ISSN (Print) - 0012-9976 | ISSN (Online) - 2349-8846

Articles by Kunal ChattopadhyaySubscribe to Kunal Chattopadhyay

Revolutionary Democracy in 1917 and the Bolsheviks

It was the highly proletarianised Bolshevik party that was central to revolutionary democracy coming into being in 1917, but the bulk of the non-Bolshevik left chose to go along with liberalism. Hostile to any notion of revolutionary democracy in opposition to bourgeois institutions, the major non-Bolshevik left parties felt more at ease with the liberals than with the “dark” proletarian masses, who appeared uneducated or semi-educated, and who seemed to be moved by illusions rather than the left intelligentsia’s doctrinaire understanding of Marxism. What mainly killed the fledgling revolutionary democracy was the reluctance of the other socialist parties to form a government with the Bolsheviks on the basis of an acceptance of the Congress of Soviets as the foundation of that proposed government’s power. The Left Socialist Revolutionaries pulling out of the Soviet government and the coming of the Civil War did the rest.

The Thucydides of the Russian Revolution

Leon Trotsky’s The History of the Russian Revolution (1930) remains the best detailed introduction to the revolution, its social complexities, its narrative, and its class dynamics. Embedded within the narrative of the three-volume tome is a contribution to the development of the tools of a materialist understanding of history and a number of theoretical and analytical issues. Importantly, Trotsky shows that only through crises and interactions between masses, cadres and leaders could the revolutionary process go forward. The ultimate success of the Russian Revolution however depended on a wider context—it had to be a part of a bigger international socialist revolution.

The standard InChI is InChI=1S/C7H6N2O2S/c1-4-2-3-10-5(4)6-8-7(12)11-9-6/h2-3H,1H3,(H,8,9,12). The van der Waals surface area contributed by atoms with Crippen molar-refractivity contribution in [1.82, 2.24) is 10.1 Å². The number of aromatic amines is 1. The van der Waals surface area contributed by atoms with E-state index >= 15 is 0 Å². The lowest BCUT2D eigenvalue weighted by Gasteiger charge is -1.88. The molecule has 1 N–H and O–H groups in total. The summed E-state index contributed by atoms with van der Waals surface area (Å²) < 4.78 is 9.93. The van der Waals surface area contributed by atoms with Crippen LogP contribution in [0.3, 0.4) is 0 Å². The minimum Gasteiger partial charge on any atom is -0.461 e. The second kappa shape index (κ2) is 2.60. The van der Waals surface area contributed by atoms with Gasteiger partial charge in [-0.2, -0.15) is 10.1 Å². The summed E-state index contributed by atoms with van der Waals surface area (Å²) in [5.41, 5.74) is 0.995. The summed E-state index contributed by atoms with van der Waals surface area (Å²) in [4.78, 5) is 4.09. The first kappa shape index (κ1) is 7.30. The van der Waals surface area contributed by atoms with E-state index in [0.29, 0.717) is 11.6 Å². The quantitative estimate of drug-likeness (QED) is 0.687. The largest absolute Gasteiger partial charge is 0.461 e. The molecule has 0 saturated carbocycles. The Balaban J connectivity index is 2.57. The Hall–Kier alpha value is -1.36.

Teachers Agitation at Jadavpur

Kunal Chattopadhyay Relations between the West Bengal government and university teachers have been deteriorating and matters have not been helped by some recent developments in Jadavpur University which have given rise to the suspicion that the government is using its rules for re-employment of superannuated teachers selectively as a weapon to control non-pliant sections of teachers.

A Beery Eyed View of History

A Beery Eyed View of History Kunal Chattopadhyay THERE are many tendencies in the school of anti-Trotskyism. There are of course, those who have long mastered the skills of outright slander and are not relicent about using them. But with the demise of Stalin, the partial de-Stalinisation (and de- Maoification) of much of the communist world this approach is largely out of fashion. If there is still place for the odd slanderous remark, more preferred nowadays, is the sly innuendo, the superficial, distorted and selective presentation of historical events, all the better to discredit the object of attack. For a noteworthy example of this one need go no further than AM's Calcutta Diary (EPW, July 5, 1986) where the writer has used the sad death of Sheila Perera as little more than a peg to launch a skirmish against Trotskysim and Trotskyists, It is a hit-and- run skirmish not a frontal assault. The latter would require as a pre-condition a much more rigorous presentation of both the theory and practice of Trotskyism, whereas AM who leaves us in no doubt that no one should take Trotskyism that seriously, much prefers the "dismissive" mode. He is wise to do so, for were he to attempt any such assault he would have to move from the safer ground of "style" to that of "content", and he would, quite simply, be outgunned, which if nothing else would be damaging for his reputation.

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